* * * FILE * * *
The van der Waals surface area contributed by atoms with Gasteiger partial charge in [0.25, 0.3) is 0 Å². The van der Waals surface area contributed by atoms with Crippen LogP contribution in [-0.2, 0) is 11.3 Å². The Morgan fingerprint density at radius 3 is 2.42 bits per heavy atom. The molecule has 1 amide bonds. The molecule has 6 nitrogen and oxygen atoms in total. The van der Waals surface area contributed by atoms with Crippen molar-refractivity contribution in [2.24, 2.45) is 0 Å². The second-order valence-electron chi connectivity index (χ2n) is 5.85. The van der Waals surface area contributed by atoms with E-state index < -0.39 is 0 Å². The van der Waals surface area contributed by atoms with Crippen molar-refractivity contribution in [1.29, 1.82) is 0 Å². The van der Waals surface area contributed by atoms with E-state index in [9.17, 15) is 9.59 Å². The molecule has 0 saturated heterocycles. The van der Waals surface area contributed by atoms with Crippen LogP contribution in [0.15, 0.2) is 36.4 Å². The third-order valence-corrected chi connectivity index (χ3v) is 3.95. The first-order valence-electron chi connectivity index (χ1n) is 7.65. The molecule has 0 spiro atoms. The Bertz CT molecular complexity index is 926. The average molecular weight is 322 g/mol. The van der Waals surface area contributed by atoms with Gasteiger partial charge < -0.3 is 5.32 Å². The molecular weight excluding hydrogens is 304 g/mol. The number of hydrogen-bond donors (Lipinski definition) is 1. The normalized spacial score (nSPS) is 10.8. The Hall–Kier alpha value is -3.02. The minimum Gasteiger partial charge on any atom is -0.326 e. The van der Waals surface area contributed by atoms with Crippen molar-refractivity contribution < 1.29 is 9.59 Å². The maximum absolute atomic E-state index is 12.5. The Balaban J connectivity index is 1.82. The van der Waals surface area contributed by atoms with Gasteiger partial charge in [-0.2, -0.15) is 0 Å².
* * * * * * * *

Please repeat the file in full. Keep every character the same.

The van der Waals surface area contributed by atoms with Gasteiger partial charge in [0.25, 0.3) is 0 Å². The van der Waals surface area contributed by atoms with Crippen LogP contribution in [-0.2, 0) is 11.3 Å². The Morgan fingerprint density at radius 3 is 2.42 bits per heavy atom. The molecule has 1 amide bonds. The molecule has 6 nitrogen and oxygen atoms in total. The van der Waals surface area contributed by atoms with Crippen molar-refractivity contribution in [2.24, 2.45) is 0 Å². The second-order valence-electron chi connectivity index (χ2n) is 5.85. The van der Waals surface area contributed by atoms with E-state index < -0.39 is 0 Å². The van der Waals surface area contributed by atoms with Crippen molar-refractivity contribution in [1.29, 1.82) is 0 Å². The van der Waals surface area contributed by atoms with E-state index in [9.17, 15) is 9.59 Å². The molecule has 0 saturated heterocycles. The van der Waals surface area contributed by atoms with Crippen LogP contribution in [0.15, 0.2) is 36.4 Å². The third-order valence-corrected chi connectivity index (χ3v) is 3.95. The first-order valence-electron chi connectivity index (χ1n) is 7.65. The molecule has 0 spiro atoms. The Bertz CT molecular complexity index is 926. The average molecular weight is 322 g/mol. The van der Waals surface area contributed by atoms with Gasteiger partial charge < -0.3 is 5.32 Å². The molecular weight excluding hydrogens is 304 g/mol. The number of hydrogen-bond donors (Lipinski definition) is 1. The normalized spacial score (nSPS) is 10.8. The Hall–Kier alpha value is -3.02. The minimum Gasteiger partial charge on any atom is -0.326 e. The van der Waals surface area contributed by atoms with Crippen molar-refractivity contribution < 1.29 is 9.59 Å². The maximum absolute atomic E-state index is 12.5. The Balaban J connectivity index is 1.82. The van der Waals surface area contributed by atoms with Gasteiger partial charge in [-0.2, -0.15) is 0 Å².